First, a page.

That's why, as you already know, Warren Buffett does not like commodity stocks, because the price may easily ups and downs depending on the price of the commodity itself, while the price of these commodities can go up and down at any time, often with extreme fluctuations. But the question, if I had already buy some oil palm plantation stocks, then what should I do? Well, in this case there are a few things you should consider.

The Industry of Palm Oil in Indonesia, at This Moment

First, I’m not so sure with the other palm oil companies, but the three palm oil companies with the best fundamentals in the Indonesia Stock Exchange (IDX), ie Astra Agro Lestari (AALI), PP London Sumatra (LSIP), and Sampoerna Agro (SGRO), they, in this year, obtained all of their income from domestic market, ie did not export at all. So the prices of CPO produced by these companies are no longer influenced by the international price of CPO in Malaysia. Take a look: The average price of CPO of AALI in January - June 2014 was Rp8,700 per kg, up 31.5% compared to the same period in 2013, and still higher than the average CPO price throughout the year 2013, ie Rp7,322 per kg. And currently, based on data from the Office for Joint Marketing of PT Perkebunan Nusantara (KPBPTPN), the price of CPO for auction on August 22, 2014, was settled at Rp7,940 per kg, or once again, still higher than the average price in 2013.

While in fact, as already mentioned above, the current CPO price on Bursa Malaysia is already lower than in 2009. In 2009, precisely in March when the price of CPO on the Bursa Malaysia was around RM2,000 per ton, the price of CPO of AALI is Rp7,000 per kg (based on the auction data at the time). But today, when the price of CPO on the Bursa Malaysia back to RM2,000 per ton, the price of CPO in Indonesia is still in the range of Rp8,000 per kg.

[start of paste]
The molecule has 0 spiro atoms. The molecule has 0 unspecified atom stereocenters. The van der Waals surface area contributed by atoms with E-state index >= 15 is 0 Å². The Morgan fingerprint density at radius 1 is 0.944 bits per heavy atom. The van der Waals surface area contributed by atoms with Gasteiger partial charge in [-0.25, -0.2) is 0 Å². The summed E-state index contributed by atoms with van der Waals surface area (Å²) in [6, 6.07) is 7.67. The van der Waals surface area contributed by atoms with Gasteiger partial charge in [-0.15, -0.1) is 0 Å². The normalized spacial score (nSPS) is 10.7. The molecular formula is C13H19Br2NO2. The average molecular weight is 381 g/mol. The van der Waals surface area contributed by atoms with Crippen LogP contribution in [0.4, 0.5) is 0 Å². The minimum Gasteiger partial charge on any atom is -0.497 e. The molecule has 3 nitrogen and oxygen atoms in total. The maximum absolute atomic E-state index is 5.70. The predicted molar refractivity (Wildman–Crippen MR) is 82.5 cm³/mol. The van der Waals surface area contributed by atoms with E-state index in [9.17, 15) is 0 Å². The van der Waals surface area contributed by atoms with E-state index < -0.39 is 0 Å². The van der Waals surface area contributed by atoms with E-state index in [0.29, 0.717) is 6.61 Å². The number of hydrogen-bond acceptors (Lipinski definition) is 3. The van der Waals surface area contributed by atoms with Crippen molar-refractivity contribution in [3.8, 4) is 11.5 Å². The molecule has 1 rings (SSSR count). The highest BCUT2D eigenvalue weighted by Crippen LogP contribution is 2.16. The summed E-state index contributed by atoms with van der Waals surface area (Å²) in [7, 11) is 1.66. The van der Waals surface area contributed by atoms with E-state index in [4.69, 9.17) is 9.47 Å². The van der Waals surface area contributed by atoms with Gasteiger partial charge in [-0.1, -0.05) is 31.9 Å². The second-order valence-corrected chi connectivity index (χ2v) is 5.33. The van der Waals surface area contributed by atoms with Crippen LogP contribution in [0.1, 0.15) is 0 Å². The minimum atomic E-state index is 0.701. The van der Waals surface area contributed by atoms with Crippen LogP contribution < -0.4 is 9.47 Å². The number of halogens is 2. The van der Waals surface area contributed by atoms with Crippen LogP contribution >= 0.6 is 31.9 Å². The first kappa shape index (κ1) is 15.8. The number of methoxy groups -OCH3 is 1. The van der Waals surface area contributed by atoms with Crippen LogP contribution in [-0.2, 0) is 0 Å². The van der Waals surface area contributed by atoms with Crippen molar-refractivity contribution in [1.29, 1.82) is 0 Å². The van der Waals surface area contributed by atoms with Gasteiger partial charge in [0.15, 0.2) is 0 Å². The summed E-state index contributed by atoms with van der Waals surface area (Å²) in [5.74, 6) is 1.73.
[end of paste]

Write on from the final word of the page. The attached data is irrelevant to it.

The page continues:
So, if you notice, on the First Half of 2014, the CPO sales volume of AALI was actually dropped 10.3% compared to the same period in 2013, because they eliminate the export, but the company's revenue still rose significantly due to the increase in CPO selling price which reached more than 30%, and because of the additional revenue from the sale of olein. AALI dared to stop exports because they have started to process the CPO into value-added/downstream products, in this case olein and stearin. While another palm oil company, LSIP, also did not need to export its CPO because they can sell it to its parent, Salim Ivomas Pratama (SIMP), to be processed into downstream products, in this case margarine. Then, SGRO, in 2013 the company had to sell some of its CPO to Cargill in Singapore (aka export). But this year, SGRO could sell its entire production of CPO to local customers, which may also processed into downstream products. This condition had not occurred in 3 – 5 years ago, where almost the entire Indonesian oil palm plantation companies sell their CPO directly without any processing, because they did not yet have the ability to process CPO into olein or margarine.